The assimilation and subsequent loss of Jews has been a problem since the beginning of Jewish history. Many of us were taught--in kindergarten, no less--how Abraham and Sarah converted many to Judaism. This is the midrashic explanation of the verse we will read next week, “and the nefesh, souls they made in Charan” (the simple explanation is that nefesh refers to the wealth they had acquired). Yet these anonymous people or their children must have assimilated, as we never hear from them again.
"And Yitro, the priest of Midian, the father-in-law of Moshe, heard all that G-d did for Moshe and to Israel his people, that G-d had taken the Israel out of Egypt" (Shemot 18:1). Of course, Yitro was not the only one who heard all that G-d had done. Yet he was the only one who was listening; the only one who cared enough and was moved enough to actually do something. While others likely were impressed to hear that a slave nation took on the worlds superpower, such lasted the 30 seconds or so they spoke about it. They then moved on with their daily activities.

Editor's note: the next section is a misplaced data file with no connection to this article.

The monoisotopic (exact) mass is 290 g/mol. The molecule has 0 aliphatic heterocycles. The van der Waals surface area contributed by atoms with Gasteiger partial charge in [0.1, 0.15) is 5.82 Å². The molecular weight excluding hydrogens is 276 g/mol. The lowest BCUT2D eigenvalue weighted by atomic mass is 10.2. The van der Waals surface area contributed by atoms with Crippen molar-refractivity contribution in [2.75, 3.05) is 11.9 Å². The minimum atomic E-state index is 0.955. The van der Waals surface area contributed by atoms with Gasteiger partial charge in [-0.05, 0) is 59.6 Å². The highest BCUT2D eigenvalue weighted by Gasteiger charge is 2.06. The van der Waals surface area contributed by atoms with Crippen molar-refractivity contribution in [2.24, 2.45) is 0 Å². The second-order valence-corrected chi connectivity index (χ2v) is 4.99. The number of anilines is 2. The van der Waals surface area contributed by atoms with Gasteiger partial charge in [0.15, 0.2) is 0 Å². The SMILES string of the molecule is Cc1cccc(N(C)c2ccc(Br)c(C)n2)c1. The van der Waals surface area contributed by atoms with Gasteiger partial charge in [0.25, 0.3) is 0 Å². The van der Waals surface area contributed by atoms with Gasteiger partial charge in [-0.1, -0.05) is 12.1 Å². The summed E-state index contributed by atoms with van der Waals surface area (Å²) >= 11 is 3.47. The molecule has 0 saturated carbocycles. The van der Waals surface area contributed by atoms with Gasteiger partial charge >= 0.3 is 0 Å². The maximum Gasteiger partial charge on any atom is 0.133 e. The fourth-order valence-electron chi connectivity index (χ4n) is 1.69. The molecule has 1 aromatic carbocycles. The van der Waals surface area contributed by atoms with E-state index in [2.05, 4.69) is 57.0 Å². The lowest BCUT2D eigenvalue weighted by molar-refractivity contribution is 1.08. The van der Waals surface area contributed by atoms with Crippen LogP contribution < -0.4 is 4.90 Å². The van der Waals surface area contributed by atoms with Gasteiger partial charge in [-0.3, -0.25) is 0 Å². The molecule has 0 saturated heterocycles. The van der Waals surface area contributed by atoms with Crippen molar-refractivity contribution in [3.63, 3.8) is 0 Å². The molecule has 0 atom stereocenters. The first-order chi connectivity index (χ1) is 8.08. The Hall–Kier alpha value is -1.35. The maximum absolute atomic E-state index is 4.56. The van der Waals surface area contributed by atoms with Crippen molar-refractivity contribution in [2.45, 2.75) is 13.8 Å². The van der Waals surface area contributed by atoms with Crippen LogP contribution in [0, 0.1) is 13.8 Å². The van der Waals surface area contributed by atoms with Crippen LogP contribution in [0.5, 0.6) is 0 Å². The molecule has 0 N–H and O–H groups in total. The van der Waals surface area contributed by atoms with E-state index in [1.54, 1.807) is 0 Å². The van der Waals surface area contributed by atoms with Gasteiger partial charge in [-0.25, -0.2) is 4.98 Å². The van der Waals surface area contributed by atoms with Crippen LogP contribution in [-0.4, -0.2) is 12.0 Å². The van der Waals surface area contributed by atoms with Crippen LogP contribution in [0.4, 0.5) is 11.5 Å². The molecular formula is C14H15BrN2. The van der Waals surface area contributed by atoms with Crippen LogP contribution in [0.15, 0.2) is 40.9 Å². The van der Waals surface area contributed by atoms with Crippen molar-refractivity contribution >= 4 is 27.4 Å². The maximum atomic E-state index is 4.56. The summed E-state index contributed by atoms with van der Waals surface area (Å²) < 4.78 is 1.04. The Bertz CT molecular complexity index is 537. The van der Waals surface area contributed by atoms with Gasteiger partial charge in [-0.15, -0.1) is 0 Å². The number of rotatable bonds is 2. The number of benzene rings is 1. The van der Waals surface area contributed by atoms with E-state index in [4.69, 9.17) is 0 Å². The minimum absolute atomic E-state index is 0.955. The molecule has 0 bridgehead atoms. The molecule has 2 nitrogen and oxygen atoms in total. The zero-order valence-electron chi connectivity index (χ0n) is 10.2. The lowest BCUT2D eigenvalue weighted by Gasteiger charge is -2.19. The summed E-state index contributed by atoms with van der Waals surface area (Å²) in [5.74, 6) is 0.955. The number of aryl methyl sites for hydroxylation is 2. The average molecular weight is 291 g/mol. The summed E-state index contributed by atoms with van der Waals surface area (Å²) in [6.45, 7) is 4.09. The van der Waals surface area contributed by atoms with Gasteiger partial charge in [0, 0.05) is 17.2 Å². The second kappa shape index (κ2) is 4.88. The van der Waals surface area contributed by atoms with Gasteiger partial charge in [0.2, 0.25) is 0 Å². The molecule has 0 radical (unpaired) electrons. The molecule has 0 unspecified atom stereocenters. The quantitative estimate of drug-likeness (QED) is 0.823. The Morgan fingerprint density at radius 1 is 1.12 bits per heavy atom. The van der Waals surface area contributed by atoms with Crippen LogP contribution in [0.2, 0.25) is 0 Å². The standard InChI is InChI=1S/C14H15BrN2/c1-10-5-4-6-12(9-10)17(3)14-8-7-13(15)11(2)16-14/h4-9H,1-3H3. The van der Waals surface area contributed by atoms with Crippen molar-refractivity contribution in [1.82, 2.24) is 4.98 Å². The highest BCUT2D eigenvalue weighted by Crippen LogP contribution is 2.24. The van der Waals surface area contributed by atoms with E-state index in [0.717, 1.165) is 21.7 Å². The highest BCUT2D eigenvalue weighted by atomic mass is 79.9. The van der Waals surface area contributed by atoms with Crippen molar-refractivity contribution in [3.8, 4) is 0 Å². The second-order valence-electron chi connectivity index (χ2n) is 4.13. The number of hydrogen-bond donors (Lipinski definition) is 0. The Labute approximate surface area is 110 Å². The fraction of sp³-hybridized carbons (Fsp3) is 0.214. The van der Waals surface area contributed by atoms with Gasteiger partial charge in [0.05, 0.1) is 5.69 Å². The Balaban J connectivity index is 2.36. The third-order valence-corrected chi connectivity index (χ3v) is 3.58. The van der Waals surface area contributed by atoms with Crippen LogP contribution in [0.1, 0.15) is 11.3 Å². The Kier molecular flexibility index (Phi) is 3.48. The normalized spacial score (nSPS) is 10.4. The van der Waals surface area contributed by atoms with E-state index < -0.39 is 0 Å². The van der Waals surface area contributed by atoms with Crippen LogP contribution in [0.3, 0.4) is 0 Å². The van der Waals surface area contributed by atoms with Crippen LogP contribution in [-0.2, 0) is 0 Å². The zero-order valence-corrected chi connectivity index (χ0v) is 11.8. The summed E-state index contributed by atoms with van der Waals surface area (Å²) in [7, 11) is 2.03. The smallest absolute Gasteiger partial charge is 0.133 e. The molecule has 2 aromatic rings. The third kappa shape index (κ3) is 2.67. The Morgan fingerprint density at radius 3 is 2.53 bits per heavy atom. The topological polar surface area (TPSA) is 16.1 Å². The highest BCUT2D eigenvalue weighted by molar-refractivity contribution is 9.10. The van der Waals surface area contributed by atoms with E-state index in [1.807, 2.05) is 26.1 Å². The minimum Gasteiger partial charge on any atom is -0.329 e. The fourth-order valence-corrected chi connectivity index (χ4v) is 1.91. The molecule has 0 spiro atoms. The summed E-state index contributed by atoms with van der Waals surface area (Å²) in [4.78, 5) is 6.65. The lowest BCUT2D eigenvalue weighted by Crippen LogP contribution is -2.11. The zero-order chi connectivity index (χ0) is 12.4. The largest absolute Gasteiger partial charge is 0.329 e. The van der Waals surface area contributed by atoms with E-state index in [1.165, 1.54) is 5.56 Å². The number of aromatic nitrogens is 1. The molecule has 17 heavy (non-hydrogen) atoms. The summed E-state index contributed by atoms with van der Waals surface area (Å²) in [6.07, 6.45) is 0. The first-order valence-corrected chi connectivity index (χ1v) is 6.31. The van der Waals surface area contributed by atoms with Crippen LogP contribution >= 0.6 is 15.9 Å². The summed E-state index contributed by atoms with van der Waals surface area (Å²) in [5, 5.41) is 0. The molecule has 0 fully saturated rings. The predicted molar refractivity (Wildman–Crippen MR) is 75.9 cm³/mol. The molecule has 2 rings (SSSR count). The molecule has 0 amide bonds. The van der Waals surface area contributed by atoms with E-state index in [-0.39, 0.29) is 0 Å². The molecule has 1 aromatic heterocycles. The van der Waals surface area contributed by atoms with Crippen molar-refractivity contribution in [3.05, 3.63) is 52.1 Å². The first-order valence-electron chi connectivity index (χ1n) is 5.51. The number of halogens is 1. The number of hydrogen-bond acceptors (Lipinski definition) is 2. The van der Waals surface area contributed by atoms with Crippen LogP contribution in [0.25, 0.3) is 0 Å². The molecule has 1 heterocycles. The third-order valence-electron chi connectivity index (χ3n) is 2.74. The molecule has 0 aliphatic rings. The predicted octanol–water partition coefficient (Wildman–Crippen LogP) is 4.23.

We tend to view Adam as a failure at life, unable to obey his only command from G-d. Noach was better, yet many see him as one who could have accomplished so much more than what he did. Only with the advent of Avraham do we have the person capable of bringing G-d’s message to mankind.